Smart Ship inquiry a go

All new apps must run under NT,
Navy CIO Ann Miller says.

The Navy’s systems chief has begun an investigation into the computer failure that
left the Aegis cruiser USS Yorktown dead in the water for several hours last fall.

Navy chief information officer Ann Miller is conducting a detailed inquiry of the
incident. The Yorktown is the Navy’s test bed for its Smart Ship program, which seeks
to reduce crew workloads and operating costs by using shipboard PC systems running under
Microsoft Windows NT.

On Sept. 21, 1997, the Yorktown experienced what the Navy called “an engineering
LAN casualty” [GCN, July 13, Page 1]. A systems
administrator fed bad data into the ship’s Remote Database Manager, which caused a
buffer overflow when the software tried to divide by zero. The overflow crashed computers
on the LAN and caused the Yorktown to lose control of its propulsion system, Navy
officials said.

The Navy CIO Office is trying to determine whether the crash was caused by the software
application, NT or some other problem.

“So far, it doesn’t seem like it’s an NT issue but a basic programming
problem,” said deputy CIO Ron Turner, who is in charge of the inquiry.

The Navy’s Pacific and Atlantic fleets in March 1997 selected NT 4.0 as the
standard operating system for the Navy’s Information Technology for the 21st Century

Miller recently issued servicewide guidance directing that all new applications must
run on PCs under NT.

“The Navy has demonstrated its continued faith in our products by its recent
announcement that Phase 2 of its Smart Ship program awarded to Litton Integrated Systems
Corp. and the AN/UYQ-70 tactical display workstation contract awarded to Lockheed Martin
Corp. will both be built on Windows NT,” said Edmund Muth, Microsoft’s group
product manager in Redmond, Wash.

Microsoft officials strongly deny that NT caused the Yorktown’s systems to fail.
The responsibility for ensuring ship operations doesn’t rest with the OS but with
Yorktown’s system administrators and software programmers, who should have
safeguarded the application from propagating the errors, company officials said.

The Yorktown’s Standard Monitoring Control System administrator entered zero in
the data field for the Remote Database Manager program, causing the buffer overflow, Navy
officials said. Administrators are now aware of the problem of entering zero in the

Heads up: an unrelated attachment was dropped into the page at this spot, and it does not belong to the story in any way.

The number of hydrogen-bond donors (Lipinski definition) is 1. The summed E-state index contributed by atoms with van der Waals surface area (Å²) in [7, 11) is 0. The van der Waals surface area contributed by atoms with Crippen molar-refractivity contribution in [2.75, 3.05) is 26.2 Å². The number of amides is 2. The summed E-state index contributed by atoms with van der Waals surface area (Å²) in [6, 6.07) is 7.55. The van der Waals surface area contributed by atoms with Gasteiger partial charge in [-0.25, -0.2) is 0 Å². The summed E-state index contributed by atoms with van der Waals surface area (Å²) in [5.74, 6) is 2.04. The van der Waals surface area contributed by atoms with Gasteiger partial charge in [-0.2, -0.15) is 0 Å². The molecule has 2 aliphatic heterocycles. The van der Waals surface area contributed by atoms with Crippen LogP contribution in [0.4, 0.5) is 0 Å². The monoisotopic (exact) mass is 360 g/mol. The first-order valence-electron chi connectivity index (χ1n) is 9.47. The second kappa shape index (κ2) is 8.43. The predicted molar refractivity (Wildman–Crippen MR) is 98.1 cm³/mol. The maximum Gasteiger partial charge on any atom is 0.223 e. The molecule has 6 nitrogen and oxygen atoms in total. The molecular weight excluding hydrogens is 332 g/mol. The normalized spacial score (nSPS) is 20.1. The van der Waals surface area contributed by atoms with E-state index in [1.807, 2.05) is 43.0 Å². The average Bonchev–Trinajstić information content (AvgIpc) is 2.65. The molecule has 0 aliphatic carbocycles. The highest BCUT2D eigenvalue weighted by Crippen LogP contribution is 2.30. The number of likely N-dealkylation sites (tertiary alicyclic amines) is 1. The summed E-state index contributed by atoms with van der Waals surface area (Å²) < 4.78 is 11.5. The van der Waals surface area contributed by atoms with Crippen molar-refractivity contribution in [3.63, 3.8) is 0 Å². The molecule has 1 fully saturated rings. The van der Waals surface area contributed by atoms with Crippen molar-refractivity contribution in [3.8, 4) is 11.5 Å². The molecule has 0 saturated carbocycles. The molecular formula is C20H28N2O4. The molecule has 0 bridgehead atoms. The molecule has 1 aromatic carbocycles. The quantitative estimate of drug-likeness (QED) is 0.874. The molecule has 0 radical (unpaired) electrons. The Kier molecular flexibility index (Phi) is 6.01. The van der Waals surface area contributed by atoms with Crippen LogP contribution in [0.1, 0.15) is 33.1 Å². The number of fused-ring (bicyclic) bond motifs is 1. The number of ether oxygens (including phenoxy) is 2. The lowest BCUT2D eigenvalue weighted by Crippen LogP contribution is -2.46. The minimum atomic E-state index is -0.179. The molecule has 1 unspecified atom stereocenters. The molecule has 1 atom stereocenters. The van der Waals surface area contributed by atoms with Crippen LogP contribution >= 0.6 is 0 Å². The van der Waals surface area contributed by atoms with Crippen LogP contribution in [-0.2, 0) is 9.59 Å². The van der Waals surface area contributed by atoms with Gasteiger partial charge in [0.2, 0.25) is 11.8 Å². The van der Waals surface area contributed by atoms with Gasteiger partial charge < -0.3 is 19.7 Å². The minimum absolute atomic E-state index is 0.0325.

database and are trained to bypass a bad data field and change the value if such a problem
occurs again, Navy officials said.

Between July 1995 and June 1997, the Yorktown lost propulsion power to buffer overflows
twice while using the new Smart Ship technology, said Capt. Richard Rushton, commanding
officer of the Yorktown at the time of the failures. But in each incidence the Yorktown
crew knew what caused the failure and quickly restored systems, Rushton said.

Because the ships’ new propulsion control system was developed quickly, his
programmers knew there were inherent risks, Rushton said.

“We pushed the envelope and knew that events such as what happened in September of
last year were possible,” he said.

The Yorktown is equipped with two FFG-7 emergency power units in the event of a
propulsion system failure, he said.

NT is essential to future ship system designs such as the Smart Ship program, Rushton
said. The Yorktown uses dual 200-MHz Pentium Pro PCs from Intergraph Corp. of Huntsville,
Ala., to run NT 4.0 over a high-speed, fiber-optic LAN linked to an Intergraph Pentium Pro

“NT was never the cause of any problem on the ship,” Rushton said. “The
problems were all in programs, database and code within the individual pieces of software
that we were using.”

But some Navy officials are concerned that NT does not have the capability to protect
the network from crashing when applications fail.

“Using Windows NT, which is known to have some failure modes, on a warship is
similar to hoping that luck will be in our favor,” wrote Anthony DiGiorgio, an
engineer with the Atlantic Fleet Technical Support Center, in a June 1998 article titled
“The Smart Ship is Not The Answer.”

The article appeared in the U.S. Naval Institute’s Proceedings magazine and is
posted on the Web at   n

“It took two days of pierside maintenance to resolve the [Yorktown] problem, and
there have been similar failures in the past when the ship has had to be towed into
port,” DiGiorgio noted.

Rushton denied that the Yorktown ever had to be towed into port; it returned to port
using emergency power in the September incident, he said.

“The Yorktown should not be held to the standard of a production-level system
because the data-field safeguards found in production-level systems were not installed in
the Yorktown intentionally,” Rushton said.

“Those were things we accepted and we did what I consider to be a reasonable risk
analysis,” Rushton said. “If it appeared to compromise the safety of the crew,
we didn’t do it.”


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